WL Gore factories and work teams, Hutterite colonies

::: Case Studies
Airwalk sneakers and the diffusion model

Suicide in Micronesia -
... a group of researches in England in the 1960s analyzed 135 people who had been admitted to a cetrnal psychiatric hospital after attemping suicide. They found that the group was swwrongly linked socially - that many of them belonged to the same social circles. This, they concluded, was not coincidence. It testified to the very essence of what suicide is, a private language between members of a common subculture... If suicide in the West is a kind of crude language in Micronesia, it has become an incredibly expressive form of communication, rich with meaning and nuance, and expressed by the most persuasive of permission-givers.

Teenage smoking -
Yet all signs suggest that among the young the anti-smoking message is backfiring. Between 1993 and 1997, the number of college students who smoke jumped from 22.3 percent to 28.5 percent. Between 1991 and 1997, the number of high school students who smoke jumped 32 percent. Since 1998, in fact, the total number of teen smokers in the United States has risen an extraordinary 73 percent. There are few public health programs in recent years that have fallen as short of their mission as the war on smoking.

::: Principles
1. Starting epidemics requires concentrating resources on a few key areas - Connectors, Mavens and Salesmen.
2. Those who are successful at creating social epidemics do not just do what they think is right. They deliberately test their intuition. What must underlie successful epidemics, in the end, is a bedrock belief that change is possible, that people can radically transform their behavior or beliefs in the face of the right kind of impetus... We are actually powerfully influenced by our surroundings, our immediate context, and the personalities of those around us... Merely by manipulating the size of a group, we can dramatically improve its receptivity to new ideas. By tinkering with the presentation of information, we can significantly improve its stickiness. Simply by finding and reaching those few special people who hold so much social power, we can shape the course of social epidemics....In the end, Tipping Points are a reaffirmation of the potential for change and the power of intelligent action. Look at the world around you. It may seem like an immovable, implacable place. It is not. With the slightest push - in just the right place - it can be tipped.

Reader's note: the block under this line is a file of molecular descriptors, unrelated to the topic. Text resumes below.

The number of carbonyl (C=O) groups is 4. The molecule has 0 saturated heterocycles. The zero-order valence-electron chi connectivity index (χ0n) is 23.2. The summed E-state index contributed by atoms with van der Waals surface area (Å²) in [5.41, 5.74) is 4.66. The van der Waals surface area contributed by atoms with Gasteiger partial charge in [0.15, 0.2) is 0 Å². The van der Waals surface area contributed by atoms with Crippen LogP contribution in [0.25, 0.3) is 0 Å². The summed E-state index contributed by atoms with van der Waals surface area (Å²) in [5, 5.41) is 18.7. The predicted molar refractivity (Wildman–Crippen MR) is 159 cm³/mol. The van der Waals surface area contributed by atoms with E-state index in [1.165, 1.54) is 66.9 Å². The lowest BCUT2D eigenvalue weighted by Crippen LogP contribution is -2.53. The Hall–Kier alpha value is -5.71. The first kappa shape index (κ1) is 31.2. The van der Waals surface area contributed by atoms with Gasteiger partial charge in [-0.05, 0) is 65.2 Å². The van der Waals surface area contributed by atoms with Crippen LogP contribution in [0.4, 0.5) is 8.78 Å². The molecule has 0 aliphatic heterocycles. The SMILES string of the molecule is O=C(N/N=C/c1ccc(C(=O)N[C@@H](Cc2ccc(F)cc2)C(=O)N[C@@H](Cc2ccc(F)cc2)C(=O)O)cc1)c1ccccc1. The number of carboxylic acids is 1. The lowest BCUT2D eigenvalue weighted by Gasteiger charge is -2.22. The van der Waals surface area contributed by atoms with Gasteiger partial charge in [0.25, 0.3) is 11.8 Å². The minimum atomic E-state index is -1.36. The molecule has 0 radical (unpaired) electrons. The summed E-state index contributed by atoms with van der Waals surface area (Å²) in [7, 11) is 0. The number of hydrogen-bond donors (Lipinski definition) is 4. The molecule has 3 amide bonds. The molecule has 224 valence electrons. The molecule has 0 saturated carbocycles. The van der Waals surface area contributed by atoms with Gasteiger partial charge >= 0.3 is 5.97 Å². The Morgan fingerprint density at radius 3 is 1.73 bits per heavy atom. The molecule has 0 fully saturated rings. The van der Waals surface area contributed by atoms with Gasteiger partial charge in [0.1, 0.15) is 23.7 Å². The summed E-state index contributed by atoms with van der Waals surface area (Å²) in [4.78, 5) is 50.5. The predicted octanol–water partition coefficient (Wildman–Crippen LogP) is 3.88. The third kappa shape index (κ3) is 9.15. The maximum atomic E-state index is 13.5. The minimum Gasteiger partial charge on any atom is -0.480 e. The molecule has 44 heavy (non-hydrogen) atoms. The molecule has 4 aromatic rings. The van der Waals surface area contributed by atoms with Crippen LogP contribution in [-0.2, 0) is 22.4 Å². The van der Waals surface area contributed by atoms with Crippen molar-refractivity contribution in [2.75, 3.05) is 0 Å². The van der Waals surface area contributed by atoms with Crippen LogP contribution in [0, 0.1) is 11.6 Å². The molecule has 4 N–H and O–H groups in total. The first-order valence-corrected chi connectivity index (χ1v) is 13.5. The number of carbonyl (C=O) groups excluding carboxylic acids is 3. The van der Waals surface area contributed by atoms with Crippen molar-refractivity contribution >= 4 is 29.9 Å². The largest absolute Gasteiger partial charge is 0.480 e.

::: How About It?
- Keep on the lookout for Connectors, Mavens and Salespeople.
- The Law of the Few reminds me of StrengthsFinder Connectedness, Relator, Woo and Includer, but seems to go even deeper than that. Not everyone is one of these but when social change is concentrated on these three types, that is when things tip. Could it be that these are the 2% required to change a whole population? Also reminds me of the principle of reaching leaders and not just followers - these three wield a lot of influence.
- Emotions are contagious.
- Experiment with our SPACE experiences not only in content but in environment and architecture to make them sticky.
- Context and culture are significant.
- Was the apostle Paul a Connector, Maven or Salesperson? I think at least one.
- What makes Christianity sticky to a suburban, American teenager ?